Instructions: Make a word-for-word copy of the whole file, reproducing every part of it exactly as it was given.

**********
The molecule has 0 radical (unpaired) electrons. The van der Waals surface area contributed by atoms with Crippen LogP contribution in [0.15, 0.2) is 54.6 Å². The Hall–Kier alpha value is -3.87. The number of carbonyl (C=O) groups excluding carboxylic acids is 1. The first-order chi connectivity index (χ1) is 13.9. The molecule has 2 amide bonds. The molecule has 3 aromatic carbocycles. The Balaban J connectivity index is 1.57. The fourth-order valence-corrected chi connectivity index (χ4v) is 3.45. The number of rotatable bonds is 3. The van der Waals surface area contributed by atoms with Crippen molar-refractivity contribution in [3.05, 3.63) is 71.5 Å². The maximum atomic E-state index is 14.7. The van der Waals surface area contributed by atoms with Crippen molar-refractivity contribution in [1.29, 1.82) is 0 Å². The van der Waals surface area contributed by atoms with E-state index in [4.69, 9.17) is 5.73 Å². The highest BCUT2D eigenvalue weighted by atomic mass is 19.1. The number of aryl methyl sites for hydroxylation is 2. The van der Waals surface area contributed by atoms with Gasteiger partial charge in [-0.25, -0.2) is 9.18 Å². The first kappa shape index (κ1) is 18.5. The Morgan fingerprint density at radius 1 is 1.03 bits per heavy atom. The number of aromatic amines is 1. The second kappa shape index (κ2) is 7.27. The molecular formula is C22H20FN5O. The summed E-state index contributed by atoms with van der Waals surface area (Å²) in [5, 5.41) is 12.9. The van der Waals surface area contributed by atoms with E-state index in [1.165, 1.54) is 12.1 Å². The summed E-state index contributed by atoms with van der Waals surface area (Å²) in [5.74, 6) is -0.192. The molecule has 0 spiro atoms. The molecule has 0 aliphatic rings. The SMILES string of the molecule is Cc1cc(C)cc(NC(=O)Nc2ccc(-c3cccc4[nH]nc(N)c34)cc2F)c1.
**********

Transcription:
The molecule has 0 radical (unpaired) electrons. The van der Waals surface area contributed by atoms with Crippen LogP contribution in [0.15, 0.2) is 54.6 Å². The Hall–Kier alpha value is -3.87. The number of carbonyl (C=O) groups excluding carboxylic acids is 1. The first-order chi connectivity index (χ1) is 13.9. The molecule has 2 amide bonds. The molecule has 3 aromatic carbocycles. The Balaban J connectivity index is 1.57. The fourth-order valence-corrected chi connectivity index (χ4v) is 3.45. The number of rotatable bonds is 3. The van der Waals surface area contributed by atoms with Crippen molar-refractivity contribution in [3.05, 3.63) is 71.5 Å². The maximum atomic E-state index is 14.7. The van der Waals surface area contributed by atoms with Crippen molar-refractivity contribution in [1.29, 1.82) is 0 Å². The van der Waals surface area contributed by atoms with E-state index in [4.69, 9.17) is 5.73 Å². The highest BCUT2D eigenvalue weighted by atomic mass is 19.1. The number of aryl methyl sites for hydroxylation is 2. The van der Waals surface area contributed by atoms with Gasteiger partial charge in [-0.25, -0.2) is 9.18 Å². The first kappa shape index (κ1) is 18.5. The Morgan fingerprint density at radius 1 is 1.03 bits per heavy atom. The number of aromatic amines is 1. The second kappa shape index (κ2) is 7.27. The molecular formula is C22H20FN5O. The summed E-state index contributed by atoms with van der Waals surface area (Å²) in [5, 5.41) is 12.9. The van der Waals surface area contributed by atoms with E-state index in [1.165, 1.54) is 12.1 Å². The summed E-state index contributed by atoms with van der Waals surface area (Å²) in [5.74, 6) is -0.192. The molecule has 0 spiro atoms. The molecule has 0 aliphatic rings. The SMILES string of the molecule is Cc1cc(C)cc(NC(=O)Nc2ccc(-c3cccc4[nH]nc(N)c34)cc2F)c1.